Lochley and Sheridan

Episode 90: “No Compromises”

Somewhat to their surprise, the cast and crew and showrunner got their fifth season. But to quote some guy way back in the first, “Nothing’s the same anymore.” Sheridan’s wearing a suit, not a uniform. Ivanova’s gone. There’s a new face in the command center wearing a regulation Earthforce uniform. And then there’s Byron. Welcome to the TNT year of Babylon 5!

One thought on “Episode 90: “No Compromises””

  1. A general thought on S5:

    In the podcast on The Deconstruction of Falling Stars, I think part of Steven Schapansky’s objection to it was the self-congratulatory smugness of it all, the “yah boo sucks” to people who thought the show would fail. (Am I remembering correctly? It’s been a few weeks.)

    I’m sort of OK with that by itself.

    My problems with The Deconstruction of Falling Stars are mostly with the Great Man stuff in the academics scene. If you’re going to go there, it’s incumbent on you to portray the way politics works in its complexity and show how leadership was indispensable. You can’t write a story in which you handwave away loads of things that should complicate matters for the great leader and his decisions and then turn around and say “People who disagree are stupid and wrong and would just shut up shamefacedly if challenged.” It falls under “Address your opponents’ best arguments with your best arguments.”

    And there is the problem that, after TDoFS, the equation of Sinclair/Sheridan’s struggle with JMS’s struggle to make the show isn’t just a matter of the little joke of insisting that the central character have the initials JMS, so that scene is – among other things – saying that, yes, I am the Great Maker and Babylon 5 doesn’t owe anything significant to other people. And the rest of the episode dresses this up in religious language: faith manages.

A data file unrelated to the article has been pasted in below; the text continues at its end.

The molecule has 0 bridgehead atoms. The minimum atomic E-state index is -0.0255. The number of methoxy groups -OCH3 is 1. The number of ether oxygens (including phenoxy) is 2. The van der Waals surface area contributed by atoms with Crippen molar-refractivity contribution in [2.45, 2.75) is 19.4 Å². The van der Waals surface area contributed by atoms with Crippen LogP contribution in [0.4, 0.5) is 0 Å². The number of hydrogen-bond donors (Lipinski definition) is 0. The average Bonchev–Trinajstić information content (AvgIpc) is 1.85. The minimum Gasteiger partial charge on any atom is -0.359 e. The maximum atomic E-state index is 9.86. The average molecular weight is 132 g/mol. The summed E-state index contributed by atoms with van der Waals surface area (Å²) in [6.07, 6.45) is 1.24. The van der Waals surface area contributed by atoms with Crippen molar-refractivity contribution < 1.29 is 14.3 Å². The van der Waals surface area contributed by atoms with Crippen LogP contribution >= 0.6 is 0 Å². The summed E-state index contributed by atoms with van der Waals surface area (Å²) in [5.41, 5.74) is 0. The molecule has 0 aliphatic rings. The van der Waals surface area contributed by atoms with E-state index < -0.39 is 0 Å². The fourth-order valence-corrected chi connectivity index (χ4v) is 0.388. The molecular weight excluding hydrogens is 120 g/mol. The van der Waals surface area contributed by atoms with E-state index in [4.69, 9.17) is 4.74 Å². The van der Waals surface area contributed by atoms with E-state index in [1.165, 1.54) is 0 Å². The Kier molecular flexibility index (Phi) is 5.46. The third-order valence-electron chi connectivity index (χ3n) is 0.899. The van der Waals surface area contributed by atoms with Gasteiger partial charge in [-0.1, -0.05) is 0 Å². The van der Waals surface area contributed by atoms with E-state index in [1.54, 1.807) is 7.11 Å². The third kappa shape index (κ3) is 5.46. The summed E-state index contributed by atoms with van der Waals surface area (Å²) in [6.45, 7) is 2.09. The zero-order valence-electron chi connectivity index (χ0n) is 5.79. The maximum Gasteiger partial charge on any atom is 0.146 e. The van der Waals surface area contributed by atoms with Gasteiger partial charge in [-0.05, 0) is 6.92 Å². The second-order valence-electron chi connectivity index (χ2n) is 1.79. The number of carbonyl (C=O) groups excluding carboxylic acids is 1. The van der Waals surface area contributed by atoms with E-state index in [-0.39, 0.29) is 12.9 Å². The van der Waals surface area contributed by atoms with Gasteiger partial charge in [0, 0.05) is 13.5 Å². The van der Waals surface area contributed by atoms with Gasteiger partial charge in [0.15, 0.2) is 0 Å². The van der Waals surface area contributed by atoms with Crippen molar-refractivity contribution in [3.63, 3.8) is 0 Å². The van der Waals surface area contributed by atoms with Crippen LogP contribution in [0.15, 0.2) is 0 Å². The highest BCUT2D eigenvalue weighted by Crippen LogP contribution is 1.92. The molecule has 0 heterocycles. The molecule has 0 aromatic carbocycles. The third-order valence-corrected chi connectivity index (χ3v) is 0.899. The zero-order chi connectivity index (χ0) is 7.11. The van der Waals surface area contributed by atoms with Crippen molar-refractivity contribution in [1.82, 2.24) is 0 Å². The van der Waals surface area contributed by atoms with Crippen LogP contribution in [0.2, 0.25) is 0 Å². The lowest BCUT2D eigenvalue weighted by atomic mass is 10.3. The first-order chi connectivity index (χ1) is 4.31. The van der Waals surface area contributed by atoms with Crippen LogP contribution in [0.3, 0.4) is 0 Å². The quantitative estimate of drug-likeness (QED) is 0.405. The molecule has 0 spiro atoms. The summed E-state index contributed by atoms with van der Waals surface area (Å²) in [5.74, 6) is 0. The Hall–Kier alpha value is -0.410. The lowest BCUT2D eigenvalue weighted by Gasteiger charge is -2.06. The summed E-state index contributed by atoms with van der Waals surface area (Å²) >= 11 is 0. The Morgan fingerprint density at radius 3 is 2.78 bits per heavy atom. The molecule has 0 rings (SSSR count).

(Note that what faith manages to achieve is worldly achievement, the making of the show, and the comeuppance of doubters. “Faith” here corresponds to the belief of the great leader that he will overcome all obstacles: Sheridan’s messianism after coming back from Z’ha’dum. Again, I think it’s hard to read S4 as offering any critique of Sheridan’s messianism unless you’ve decided in advance that no story could ever present it as correct.)

    But that’s a pardonable exaggeration for JMS to entertain for a moment. JMS really was indispensable, and B5 is extraordinary in the degree to which it is his personal creation, in the corporate, co-operative, enterprise that is television production. A brief victory lap is really understandable at the end of S4.

    But it still means that, after TDoFS, the subtext has become text, and hangs over S5. Everything that happens on the show from this point on can be read as being about the show itself.

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